# Thread: Differential equation question with limits

1. ## Differential equation question with limits

Sorry about the influx of my threads; panicking slightly about my distinct lack of ability when it comes to differential equations. I have the equation...

$\displaystyle y''+y'-2y=0$ with $\displaystyle y\rightarrow 0$ as $\displaystyle x\rightarrow +\infty$ and $\displaystyle y(0)=2$

I got the auxilliary equation $\displaystyle \lambda^2+\lambda -2=0$ and factorised to get $\displaystyle \lambda_1=-2 ; \lambda_2=1$, so the general solution is...

$\displaystyle y=Ae^{-2x}+Be^{x}$

But I don't know how to find A and B with those conditions I get $\displaystyle A+B=2$ but that's about as far as I got. Any ideas?

2. Originally Posted by chella182
Sorry about the influx of my threads; panicking slightly about my distinct lack of ability when it comes to differential equations. I have the equation...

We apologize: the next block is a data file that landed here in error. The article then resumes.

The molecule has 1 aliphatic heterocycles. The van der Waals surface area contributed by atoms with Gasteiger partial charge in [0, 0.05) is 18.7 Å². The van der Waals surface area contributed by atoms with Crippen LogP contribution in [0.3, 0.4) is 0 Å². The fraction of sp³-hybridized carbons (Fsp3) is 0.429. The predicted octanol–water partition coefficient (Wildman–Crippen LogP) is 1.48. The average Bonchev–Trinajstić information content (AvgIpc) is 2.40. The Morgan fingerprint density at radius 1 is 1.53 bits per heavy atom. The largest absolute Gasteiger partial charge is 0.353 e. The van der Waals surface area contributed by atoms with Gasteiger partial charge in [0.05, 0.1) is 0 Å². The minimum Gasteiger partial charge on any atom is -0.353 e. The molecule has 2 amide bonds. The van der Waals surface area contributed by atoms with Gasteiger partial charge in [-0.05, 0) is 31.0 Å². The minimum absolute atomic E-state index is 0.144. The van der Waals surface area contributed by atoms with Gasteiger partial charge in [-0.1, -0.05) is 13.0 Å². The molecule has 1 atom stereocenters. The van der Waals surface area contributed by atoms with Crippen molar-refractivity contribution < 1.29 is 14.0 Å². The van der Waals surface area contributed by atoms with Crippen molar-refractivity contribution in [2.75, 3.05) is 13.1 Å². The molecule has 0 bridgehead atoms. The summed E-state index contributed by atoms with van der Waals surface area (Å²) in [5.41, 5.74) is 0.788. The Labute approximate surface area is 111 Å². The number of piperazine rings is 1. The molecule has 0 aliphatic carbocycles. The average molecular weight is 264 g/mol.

$\displaystyle y''+y'-2y=0$ with $\displaystyle y\rightarrow 0$ as $\displaystyle x\rightarrow +\infty$ and $\displaystyle y(0)=2$

I got the auxilliary equation $\displaystyle \lambda^2+\lambda -2=0$ and factorised to get $\displaystyle \lambda_1=-2 ; \lambda_2=1$, so the general solution is...

$\displaystyle y=Ae^{-2x}+Be^{x}$

But I don't know how to find A and B with those conditions I get $\displaystyle A+B=2$ but that's about as far as I got. Any ideas?
check out what happens if $\displaystyle B = 0$

3. What happened to lengthy explanations on here? If B was zero then A would be 2...

4. does $\displaystyle y = 2e^{-2x}$ work ?

did you even check it out?

5. No I didn't... I'm not getting why I would've though

6. $\displaystyle y = Ae^{-2x} + Be^x$

$\displaystyle \lim_{x \to \infty} Ae^{-2x} + Be^x = 0$

what is the only value of the constant $\displaystyle B$ that will make the limit = 0 ?

7. 0... but like... urgh. Forget it. I just wanted someone to walk me through the answer step by step.

Unless you're telling me A=2 and B=0...